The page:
G20 Finance Meeting raises expectations for the 2021 Italian presidency

At their meeting on 26 February, G20 G20 The Group of Twenty, or G20, is a forum for international cooperation on the most important aspects of the international economic and financial agenda. It brings together 19 countries and the European Union, which together represent around 90% of global GDP, 80% of global trade and two thirds of the world’s population. Finance Ministers and Central Bank Governors committed to maintain the exceptional support measures in face of the Covid-19 pandemic and took steps toward G20 G20 The Group of Twenty, or G20, is a forum for international cooperation on the most important aspects of the international economic and financial agenda. It brings together 19 countries and the European Union, which together represent around 90% of global GDP, 80% of global trade and two thirds of the world’s population. actions on “equitable access” to vaccine and treatments, on financing for development, sustainable finance, fair taxation and on climate change. While no communiqué or statement was released, the summary by the Italian chair suggests a number of good points, raising expectations of this year Italian presidency.

Historically, the G20 G20 The Group of Twenty, or G20, is a forum for international cooperation on the most important aspects of the international economic and financial agenda. It brings together 19 countries and the European Union, which together represent around 90% of global GDP, 80% of global trade and two thirds of the world’s population. finance is the central body of the G20 G20 The Group of Twenty, or G20, is a forum for international cooperation on the most important aspects of the international economic and financial agenda. It brings together 19 countries and the European Union, which together represent around 90% of global GDP, 80% of global trade and two thirds of the world’s population. process. Its key mandate is to ensure coordination of fiscal and macroeconomic policies to support growth. At their meeting last week, Ministers committed not to repeat the mistakes of the past and “concurred that a premature withdrawal of the support measures should be avoided”. The G20 G20 The Group of Twenty, or G20, is a forum for international cooperation on the most important aspects of the international economic and financial agenda. It brings together 19 countries and the European Union, which together represent around 90% of global GDP, 80% of global trade and two thirds of the world’s population. Finance also announced the release of a revised “G20 Action Plan” in April, which would focus on “pre-existing challenges” to the Covid-19, such as low productivity growth, rising inequality, climate and environment-related risks, and the infrastructure financing gap. On climate specifically, the G20 will hold a dedicated conference in July.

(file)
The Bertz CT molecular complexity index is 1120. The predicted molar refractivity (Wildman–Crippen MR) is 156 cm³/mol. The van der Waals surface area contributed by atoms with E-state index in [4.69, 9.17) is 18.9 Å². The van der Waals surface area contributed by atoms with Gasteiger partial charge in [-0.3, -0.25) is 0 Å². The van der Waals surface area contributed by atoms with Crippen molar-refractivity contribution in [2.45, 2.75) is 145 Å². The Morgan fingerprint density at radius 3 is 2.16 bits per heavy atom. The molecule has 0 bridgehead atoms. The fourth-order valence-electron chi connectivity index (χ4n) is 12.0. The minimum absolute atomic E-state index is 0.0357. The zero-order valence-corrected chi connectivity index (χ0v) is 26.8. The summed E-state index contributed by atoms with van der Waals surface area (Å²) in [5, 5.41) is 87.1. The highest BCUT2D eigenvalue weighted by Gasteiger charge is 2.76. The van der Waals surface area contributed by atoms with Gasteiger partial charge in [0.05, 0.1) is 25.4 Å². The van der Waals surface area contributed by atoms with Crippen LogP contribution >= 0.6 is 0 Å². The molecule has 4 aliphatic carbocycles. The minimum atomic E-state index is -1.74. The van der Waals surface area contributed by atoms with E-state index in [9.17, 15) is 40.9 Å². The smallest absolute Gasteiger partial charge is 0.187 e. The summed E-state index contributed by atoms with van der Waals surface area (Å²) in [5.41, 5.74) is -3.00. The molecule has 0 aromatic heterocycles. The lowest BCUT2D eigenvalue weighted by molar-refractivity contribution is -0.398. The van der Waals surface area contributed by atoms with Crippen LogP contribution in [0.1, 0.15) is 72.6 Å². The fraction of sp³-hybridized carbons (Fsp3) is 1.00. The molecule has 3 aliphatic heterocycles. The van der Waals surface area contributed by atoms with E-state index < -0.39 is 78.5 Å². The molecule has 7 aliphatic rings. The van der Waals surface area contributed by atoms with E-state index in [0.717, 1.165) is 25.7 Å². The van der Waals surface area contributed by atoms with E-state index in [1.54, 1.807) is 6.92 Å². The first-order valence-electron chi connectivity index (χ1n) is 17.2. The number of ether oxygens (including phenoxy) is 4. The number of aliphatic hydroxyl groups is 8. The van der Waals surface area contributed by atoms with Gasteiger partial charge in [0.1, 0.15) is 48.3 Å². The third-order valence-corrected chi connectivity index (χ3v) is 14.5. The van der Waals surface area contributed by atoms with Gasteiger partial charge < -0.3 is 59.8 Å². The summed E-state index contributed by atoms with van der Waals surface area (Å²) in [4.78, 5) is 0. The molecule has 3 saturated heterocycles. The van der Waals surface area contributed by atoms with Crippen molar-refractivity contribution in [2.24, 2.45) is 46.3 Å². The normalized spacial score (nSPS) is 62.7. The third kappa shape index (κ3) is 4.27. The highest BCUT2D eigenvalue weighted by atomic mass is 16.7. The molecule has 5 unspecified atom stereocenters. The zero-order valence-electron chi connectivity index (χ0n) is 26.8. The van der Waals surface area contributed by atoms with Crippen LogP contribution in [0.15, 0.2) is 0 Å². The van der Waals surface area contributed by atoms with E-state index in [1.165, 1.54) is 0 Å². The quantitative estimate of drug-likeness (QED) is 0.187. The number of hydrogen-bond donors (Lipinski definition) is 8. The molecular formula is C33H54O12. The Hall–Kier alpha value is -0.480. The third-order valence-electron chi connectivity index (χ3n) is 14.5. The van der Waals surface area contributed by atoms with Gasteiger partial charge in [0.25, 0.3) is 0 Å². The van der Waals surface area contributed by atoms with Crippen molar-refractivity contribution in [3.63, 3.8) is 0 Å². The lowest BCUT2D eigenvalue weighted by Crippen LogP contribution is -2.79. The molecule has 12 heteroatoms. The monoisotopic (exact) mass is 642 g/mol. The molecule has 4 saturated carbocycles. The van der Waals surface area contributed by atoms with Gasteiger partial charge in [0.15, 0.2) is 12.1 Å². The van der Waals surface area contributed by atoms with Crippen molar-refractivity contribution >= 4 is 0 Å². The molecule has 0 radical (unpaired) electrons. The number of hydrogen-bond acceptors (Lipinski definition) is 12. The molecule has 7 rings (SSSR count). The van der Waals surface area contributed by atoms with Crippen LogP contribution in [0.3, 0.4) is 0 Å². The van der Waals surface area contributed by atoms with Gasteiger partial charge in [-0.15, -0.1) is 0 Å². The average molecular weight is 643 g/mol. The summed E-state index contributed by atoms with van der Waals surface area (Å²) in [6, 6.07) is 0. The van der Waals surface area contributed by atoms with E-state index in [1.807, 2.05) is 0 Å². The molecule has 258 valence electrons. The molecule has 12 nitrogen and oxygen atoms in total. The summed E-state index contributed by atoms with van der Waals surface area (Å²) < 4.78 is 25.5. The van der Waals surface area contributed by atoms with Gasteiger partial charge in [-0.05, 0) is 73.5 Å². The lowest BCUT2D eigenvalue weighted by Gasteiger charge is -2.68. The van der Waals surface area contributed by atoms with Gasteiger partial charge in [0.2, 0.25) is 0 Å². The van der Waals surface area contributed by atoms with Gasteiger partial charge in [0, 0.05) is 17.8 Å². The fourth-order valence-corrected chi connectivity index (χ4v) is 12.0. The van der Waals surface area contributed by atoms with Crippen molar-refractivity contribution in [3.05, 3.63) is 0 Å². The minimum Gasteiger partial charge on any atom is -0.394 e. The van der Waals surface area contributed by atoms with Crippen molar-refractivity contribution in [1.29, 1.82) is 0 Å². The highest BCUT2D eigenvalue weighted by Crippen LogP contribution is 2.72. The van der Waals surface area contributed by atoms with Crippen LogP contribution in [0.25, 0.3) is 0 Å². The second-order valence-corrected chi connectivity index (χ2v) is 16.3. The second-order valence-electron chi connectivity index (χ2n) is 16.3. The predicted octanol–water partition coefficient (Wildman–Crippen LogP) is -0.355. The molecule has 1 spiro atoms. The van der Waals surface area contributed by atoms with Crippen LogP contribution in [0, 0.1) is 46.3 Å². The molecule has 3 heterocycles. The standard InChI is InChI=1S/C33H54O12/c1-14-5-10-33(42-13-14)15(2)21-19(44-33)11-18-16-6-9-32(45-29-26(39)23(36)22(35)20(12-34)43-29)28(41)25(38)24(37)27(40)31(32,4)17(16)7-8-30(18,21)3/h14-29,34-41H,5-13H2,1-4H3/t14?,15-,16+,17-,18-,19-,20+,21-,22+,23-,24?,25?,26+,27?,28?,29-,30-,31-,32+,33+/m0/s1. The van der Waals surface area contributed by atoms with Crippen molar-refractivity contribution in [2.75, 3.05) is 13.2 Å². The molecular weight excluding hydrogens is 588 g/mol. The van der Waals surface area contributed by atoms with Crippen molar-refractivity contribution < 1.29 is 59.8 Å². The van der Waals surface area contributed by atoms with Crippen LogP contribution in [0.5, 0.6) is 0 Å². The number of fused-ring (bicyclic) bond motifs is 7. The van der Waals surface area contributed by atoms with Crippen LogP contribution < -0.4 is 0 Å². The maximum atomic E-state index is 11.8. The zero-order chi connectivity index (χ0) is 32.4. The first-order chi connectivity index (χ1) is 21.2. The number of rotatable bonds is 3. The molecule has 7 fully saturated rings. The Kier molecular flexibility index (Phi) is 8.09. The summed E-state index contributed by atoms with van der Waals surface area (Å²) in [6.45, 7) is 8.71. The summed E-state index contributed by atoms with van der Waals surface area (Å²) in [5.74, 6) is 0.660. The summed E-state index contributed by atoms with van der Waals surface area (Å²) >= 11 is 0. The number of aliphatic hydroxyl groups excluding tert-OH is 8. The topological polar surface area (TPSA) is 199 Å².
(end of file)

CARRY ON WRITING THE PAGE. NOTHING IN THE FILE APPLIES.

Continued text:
The G20 also re-established its Sustainable Finance Study Group, which is much welcome and could help trigger positive changes around financing climate and development, mainstreaming responsible investment practices and curbing short termist speculative behaviours.

The G20 Finance made commitments on vaccines, development countries’ debt, and on taxation. Granting “equitable access to safe vaccines diagnostics and therapeutics for all countries is a top priority” of the G20 Finance, we are told. A G20 High Level Independent Panel is set up to that end and should guide towards the joint Health and Finance Ministerial discussions on 29-30 October, back to back to the G20 Leaders Summit.

On debt and financing development, Ministers support the effective implementation of the G20 Common Framework on Debt Treatment and of the Debt Service Suspension Initiative. They also call upon the IMF and World Bank “to explore additional tools to meet long-term global financing and reserve needs”. Whether this mandate would help revive the discussion on innovative form of finance, including a Financial Transaction Tax, remains to be seen.

On fair taxation, they re-affirmed support for an agreement in July on the OECD-led Inclusive Framework proposals to set new tax rules for digital businesses and for corporate brands (“pillar” 1) and, importantly for labour, a minimum tax floor (“pillar” 2). The prospects of such agreement are increased with the new US Administration withdrawing its “safe harbour” pre-condition, which otherwise would have substantially weakened pillar 1 of negotiations.

The G20 finance also endorsed the deliverables and work programme of the Finance Stability Board, as reported by FSB Chair Randal K. Quarles including on (i) resilience of the nonbank financial intermediation, (ii) G20 roadmap for enhancing cross-border payments, (iii) climate-related financial risks and to promote more consistent climate-related disclosure and (iv) digitalization in payments and other financial services.